How Artisan’s Craft is still kept alive and going?

With increasing technology, traditional art is fading away. Indian artisans are now working for other designers. Many top designers are using the talent of these artisans for their brands. The artisans are the main heroes of the couture collection at mega fashion weeks and shows.

Several organizations and NGOs in India are helping the artisans to keep their art alive. The government too is promoting the dying art of the Indian artisans to keep their traditional craft on go. NGOs are taking several initiatives to help the artisans in selling their products across the country and are also providing them with a platform to showcase their talent in other countries too.




As more and more awareness is being made and spread about the indigenous fashion of India through the digital platforms and with fashion designers reaching out to global buyers, the artisans and weavers of India finally saw some support in keeping the dying art alive, but the recent pandemic has made the situation critical for them as the work and orders have been put on hold and the skilled population that lives on the earnings of everyday work are sitting at home, next to their tools without any order or work in hand.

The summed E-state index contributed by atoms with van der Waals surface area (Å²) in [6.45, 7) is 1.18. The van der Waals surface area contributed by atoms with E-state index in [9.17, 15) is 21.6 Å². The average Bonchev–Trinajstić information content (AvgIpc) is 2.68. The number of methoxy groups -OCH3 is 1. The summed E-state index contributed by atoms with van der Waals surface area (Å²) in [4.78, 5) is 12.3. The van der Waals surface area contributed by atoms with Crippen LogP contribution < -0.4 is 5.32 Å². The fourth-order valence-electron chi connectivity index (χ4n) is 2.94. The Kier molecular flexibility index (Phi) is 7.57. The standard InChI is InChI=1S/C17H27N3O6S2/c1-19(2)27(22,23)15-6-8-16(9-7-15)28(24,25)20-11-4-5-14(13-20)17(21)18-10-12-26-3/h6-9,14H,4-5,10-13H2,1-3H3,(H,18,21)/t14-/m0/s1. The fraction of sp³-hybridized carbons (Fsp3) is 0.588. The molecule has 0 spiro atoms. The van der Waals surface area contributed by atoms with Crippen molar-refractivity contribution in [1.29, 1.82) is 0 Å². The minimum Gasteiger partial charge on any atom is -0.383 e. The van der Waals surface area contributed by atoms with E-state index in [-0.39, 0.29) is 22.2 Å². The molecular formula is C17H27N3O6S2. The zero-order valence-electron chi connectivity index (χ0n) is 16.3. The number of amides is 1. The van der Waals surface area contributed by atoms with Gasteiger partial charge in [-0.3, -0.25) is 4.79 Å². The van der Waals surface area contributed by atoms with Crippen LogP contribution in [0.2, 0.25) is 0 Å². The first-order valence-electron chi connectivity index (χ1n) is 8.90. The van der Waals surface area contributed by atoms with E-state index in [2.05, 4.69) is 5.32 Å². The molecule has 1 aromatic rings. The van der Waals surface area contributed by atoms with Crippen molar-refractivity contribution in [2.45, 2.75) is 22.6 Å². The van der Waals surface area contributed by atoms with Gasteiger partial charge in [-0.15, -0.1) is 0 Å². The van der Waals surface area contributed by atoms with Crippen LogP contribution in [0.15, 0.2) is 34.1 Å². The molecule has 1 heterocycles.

As the pandemic spreads from Wuhan in China to the world, no one anticipated its enormous impacts on lives. The virus is declared as a global pandemic by the World Health Organization, and in India, fashion shows have been postponed, including the Autumn Winter 2020 season of Lotus Makeup India Fashion Week.

Many other shows have also been cancelled and postponed the real impact of the crisis is witnessed on the craft and handloom sector.

Self-employed weavers and artisans are dependent on seasonal retail sales and direct orders; they have received huge blows with the outbreak of the virus.

Weavers and artisans face a plethora of issues, from possible cancellations of orders to lack of awareness about the disease.

Ever since COVID-19 has hit the country many daily wage workers, artisans, weavers and people from other unorganized sector have lost their jobs. The Fashion Industry is no exception, as the small vendors, artisans and weavers associated with big Fashion Brands have been unemployed due to the lockdown in the country. But Indian Designers are not leaving their employees alone in this pandemic situation. Fashion houses of Anita Dongre, Sabyasachi Mukherjee and Torani have come forward to help their employees.

The Indian fashion industry is proud of its rich tapestry of heritage crafts and highly skilled artisans and weavers. There are still thousands of weavers across the country who struggles to market their designs to the industry, but I Knock Fashion celebrates all the weavers and artisans of India. The world stands united against the outbreak of Coronavirus and hopes the Indian fashion industry further takes initiatives to help their daily workers and weavers in this crisis situation